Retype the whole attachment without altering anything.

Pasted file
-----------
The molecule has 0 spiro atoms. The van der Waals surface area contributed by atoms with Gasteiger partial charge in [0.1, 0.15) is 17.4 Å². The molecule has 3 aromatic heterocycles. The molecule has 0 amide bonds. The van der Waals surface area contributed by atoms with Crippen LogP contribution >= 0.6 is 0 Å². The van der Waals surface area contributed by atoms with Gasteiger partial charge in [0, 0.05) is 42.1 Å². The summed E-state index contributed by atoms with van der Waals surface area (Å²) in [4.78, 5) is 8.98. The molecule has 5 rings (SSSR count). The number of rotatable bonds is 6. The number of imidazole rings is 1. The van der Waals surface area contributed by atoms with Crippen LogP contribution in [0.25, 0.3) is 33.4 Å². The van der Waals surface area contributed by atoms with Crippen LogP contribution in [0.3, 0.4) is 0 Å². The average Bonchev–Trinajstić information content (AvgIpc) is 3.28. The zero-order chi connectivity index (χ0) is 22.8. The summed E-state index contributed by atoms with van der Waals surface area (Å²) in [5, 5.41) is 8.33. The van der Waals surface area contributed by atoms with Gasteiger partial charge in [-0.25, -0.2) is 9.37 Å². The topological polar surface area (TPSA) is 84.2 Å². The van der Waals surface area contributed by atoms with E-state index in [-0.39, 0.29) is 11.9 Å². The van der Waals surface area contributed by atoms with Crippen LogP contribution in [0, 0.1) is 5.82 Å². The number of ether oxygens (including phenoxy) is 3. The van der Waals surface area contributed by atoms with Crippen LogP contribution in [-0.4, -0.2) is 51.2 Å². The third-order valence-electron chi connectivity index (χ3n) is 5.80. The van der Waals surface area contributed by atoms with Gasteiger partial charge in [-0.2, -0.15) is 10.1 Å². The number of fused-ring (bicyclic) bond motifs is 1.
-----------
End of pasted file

The molecule has 0 spiro atoms. The van der Waals surface area contributed by atoms with Gasteiger partial charge in [0.1, 0.15) is 17.4 Å². The molecule has 3 aromatic heterocycles. The molecule has 0 amide bonds. The van der Waals surface area contributed by atoms with Crippen LogP contribution >= 0.6 is 0 Å². The van der Waals surface area contributed by atoms with Gasteiger partial charge in [0, 0.05) is 42.1 Å². The summed E-state index contributed by atoms with van der Waals surface area (Å²) in [4.78, 5) is 8.98. The molecule has 5 rings (SSSR count). The number of rotatable bonds is 6. The number of imidazole rings is 1. The van der Waals surface area contributed by atoms with Crippen LogP contribution in [0.25, 0.3) is 33.4 Å². The van der Waals surface area contributed by atoms with Crippen LogP contribution in [0.3, 0.4) is 0 Å². The average Bonchev–Trinajstić information content (AvgIpc) is 3.28. The zero-order chi connectivity index (χ0) is 22.8. The summed E-state index contributed by atoms with van der Waals surface area (Å²) in [5, 5.41) is 8.33. The van der Waals surface area contributed by atoms with Gasteiger partial charge in [-0.25, -0.2) is 9.37 Å². The topological polar surface area (TPSA) is 84.2 Å². The van der Waals surface area contributed by atoms with E-state index in [-0.39, 0.29) is 11.9 Å². The van der Waals surface area contributed by atoms with Crippen LogP contribution in [0, 0.1) is 5.82 Å². The number of ether oxygens (including phenoxy) is 3. The van der Waals surface area contributed by atoms with Crippen LogP contribution in [-0.4, -0.2) is 51.2 Å². The third-order valence-electron chi connectivity index (χ3n) is 5.80. The van der Waals surface area contributed by atoms with Gasteiger partial charge in [-0.2, -0.15) is 10.1 Å². The number of fused-ring (bicyclic) bond motifs is 1.